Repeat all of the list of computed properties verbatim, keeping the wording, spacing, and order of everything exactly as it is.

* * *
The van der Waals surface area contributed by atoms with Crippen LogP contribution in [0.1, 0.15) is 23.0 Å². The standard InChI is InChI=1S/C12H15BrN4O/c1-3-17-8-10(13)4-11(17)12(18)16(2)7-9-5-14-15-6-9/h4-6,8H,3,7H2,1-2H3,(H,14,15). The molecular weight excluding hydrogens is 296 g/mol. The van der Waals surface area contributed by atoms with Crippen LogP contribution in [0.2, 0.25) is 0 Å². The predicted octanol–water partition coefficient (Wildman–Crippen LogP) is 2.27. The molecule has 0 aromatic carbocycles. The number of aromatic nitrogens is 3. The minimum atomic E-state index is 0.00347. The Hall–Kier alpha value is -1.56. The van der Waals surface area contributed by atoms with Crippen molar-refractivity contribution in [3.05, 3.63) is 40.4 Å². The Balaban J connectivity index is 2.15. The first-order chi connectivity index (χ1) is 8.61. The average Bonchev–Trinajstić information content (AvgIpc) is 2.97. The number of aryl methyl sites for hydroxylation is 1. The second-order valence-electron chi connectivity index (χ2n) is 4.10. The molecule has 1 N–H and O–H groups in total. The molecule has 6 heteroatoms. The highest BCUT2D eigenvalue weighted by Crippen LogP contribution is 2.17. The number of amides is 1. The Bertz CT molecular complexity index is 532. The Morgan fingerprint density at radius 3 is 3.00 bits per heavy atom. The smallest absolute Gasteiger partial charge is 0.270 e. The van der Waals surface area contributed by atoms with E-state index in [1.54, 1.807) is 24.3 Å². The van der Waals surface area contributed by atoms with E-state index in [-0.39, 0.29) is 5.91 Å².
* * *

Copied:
The van der Waals surface area contributed by atoms with Crippen LogP contribution in [0.1, 0.15) is 23.0 Å². The standard InChI is InChI=1S/C12H15BrN4O/c1-3-17-8-10(13)4-11(17)12(18)16(2)7-9-5-14-15-6-9/h4-6,8H,3,7H2,1-2H3,(H,14,15). The molecular weight excluding hydrogens is 296 g/mol. The van der Waals surface area contributed by atoms with Crippen LogP contribution in [0.2, 0.25) is 0 Å². The predicted octanol–water partition coefficient (Wildman–Crippen LogP) is 2.27. The molecule has 0 aromatic carbocycles. The number of aromatic nitrogens is 3. The minimum atomic E-state index is 0.00347. The Hall–Kier alpha value is -1.56. The van der Waals surface area contributed by atoms with Crippen molar-refractivity contribution in [3.05, 3.63) is 40.4 Å². The Balaban J connectivity index is 2.15. The first-order chi connectivity index (χ1) is 8.61. The average Bonchev–Trinajstić information content (AvgIpc) is 2.97. The number of aryl methyl sites for hydroxylation is 1. The second-order valence-electron chi connectivity index (χ2n) is 4.10. The molecule has 1 N–H and O–H groups in total. The molecule has 6 heteroatoms. The highest BCUT2D eigenvalue weighted by Crippen LogP contribution is 2.17. The number of amides is 1. The Bertz CT molecular complexity index is 532. The Morgan fingerprint density at radius 3 is 3.00 bits per heavy atom. The smallest absolute Gasteiger partial charge is 0.270 e. The van der Waals surface area contributed by atoms with E-state index in [1.54, 1.807) is 24.3 Å². The van der Waals surface area contributed by atoms with E-state index in [-0.39, 0.29) is 5.91 Å².